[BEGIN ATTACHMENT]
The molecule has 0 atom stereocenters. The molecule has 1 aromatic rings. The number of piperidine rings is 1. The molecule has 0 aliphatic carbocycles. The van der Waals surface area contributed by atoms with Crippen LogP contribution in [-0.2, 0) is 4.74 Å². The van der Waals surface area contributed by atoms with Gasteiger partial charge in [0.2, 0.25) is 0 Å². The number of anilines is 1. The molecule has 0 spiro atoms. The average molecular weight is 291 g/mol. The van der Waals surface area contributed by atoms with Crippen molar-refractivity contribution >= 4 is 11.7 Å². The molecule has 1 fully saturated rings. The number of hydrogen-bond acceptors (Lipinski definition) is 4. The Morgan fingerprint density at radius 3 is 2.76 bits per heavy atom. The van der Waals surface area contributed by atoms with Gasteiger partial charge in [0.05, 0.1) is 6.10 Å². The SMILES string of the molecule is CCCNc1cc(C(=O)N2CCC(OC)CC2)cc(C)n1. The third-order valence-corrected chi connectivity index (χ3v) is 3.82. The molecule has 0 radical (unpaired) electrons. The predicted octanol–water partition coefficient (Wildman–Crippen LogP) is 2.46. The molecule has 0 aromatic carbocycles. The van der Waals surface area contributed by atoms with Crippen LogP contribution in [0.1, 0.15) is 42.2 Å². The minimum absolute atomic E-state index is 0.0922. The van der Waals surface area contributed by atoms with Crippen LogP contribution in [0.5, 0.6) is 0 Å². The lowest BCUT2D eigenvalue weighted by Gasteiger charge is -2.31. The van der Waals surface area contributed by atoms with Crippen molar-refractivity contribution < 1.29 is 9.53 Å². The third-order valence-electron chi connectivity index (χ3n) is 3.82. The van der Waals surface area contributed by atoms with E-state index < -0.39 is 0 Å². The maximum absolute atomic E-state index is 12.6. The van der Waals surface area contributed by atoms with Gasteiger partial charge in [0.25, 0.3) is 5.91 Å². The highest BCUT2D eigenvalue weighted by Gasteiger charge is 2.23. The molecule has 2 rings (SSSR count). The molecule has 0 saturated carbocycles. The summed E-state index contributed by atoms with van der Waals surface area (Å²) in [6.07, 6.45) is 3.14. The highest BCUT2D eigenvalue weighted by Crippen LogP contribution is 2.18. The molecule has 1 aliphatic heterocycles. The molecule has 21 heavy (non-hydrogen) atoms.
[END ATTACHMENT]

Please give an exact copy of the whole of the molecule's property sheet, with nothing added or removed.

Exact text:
The molecule has 0 atom stereocenters. The molecule has 1 aromatic rings. The number of piperidine rings is 1. The molecule has 0 aliphatic carbocycles. The van der Waals surface area contributed by atoms with Crippen LogP contribution in [-0.2, 0) is 4.74 Å². The van der Waals surface area contributed by atoms with Gasteiger partial charge in [0.2, 0.25) is 0 Å². The number of anilines is 1. The molecule has 0 spiro atoms. The average molecular weight is 291 g/mol. The van der Waals surface area contributed by atoms with Crippen molar-refractivity contribution >= 4 is 11.7 Å². The molecule has 1 fully saturated rings. The number of hydrogen-bond acceptors (Lipinski definition) is 4. The Morgan fingerprint density at radius 3 is 2.76 bits per heavy atom. The van der Waals surface area contributed by atoms with Gasteiger partial charge in [0.05, 0.1) is 6.10 Å². The SMILES string of the molecule is CCCNc1cc(C(=O)N2CCC(OC)CC2)cc(C)n1. The third-order valence-corrected chi connectivity index (χ3v) is 3.82. The molecule has 0 radical (unpaired) electrons. The predicted octanol–water partition coefficient (Wildman–Crippen LogP) is 2.46. The molecule has 0 aromatic carbocycles. The van der Waals surface area contributed by atoms with Crippen LogP contribution in [0.1, 0.15) is 42.2 Å². The minimum absolute atomic E-state index is 0.0922. The van der Waals surface area contributed by atoms with Crippen LogP contribution in [0.5, 0.6) is 0 Å². The lowest BCUT2D eigenvalue weighted by Gasteiger charge is -2.31. The van der Waals surface area contributed by atoms with Crippen molar-refractivity contribution < 1.29 is 9.53 Å². The third-order valence-electron chi connectivity index (χ3n) is 3.82. The van der Waals surface area contributed by atoms with E-state index < -0.39 is 0 Å². The maximum absolute atomic E-state index is 12.6. The van der Waals surface area contributed by atoms with Gasteiger partial charge in [0.25, 0.3) is 5.91 Å². The highest BCUT2D eigenvalue weighted by Gasteiger charge is 2.23. The molecule has 2 rings (SSSR count). The molecule has 0 saturated carbocycles. The summed E-state index contributed by atoms with van der Waals surface area (Å²) in [6.07, 6.45) is 3.14. The highest BCUT2D eigenvalue weighted by Crippen LogP contribution is 2.18. The molecule has 1 aliphatic heterocycles. The molecule has 21 heavy (non-hydrogen) atoms.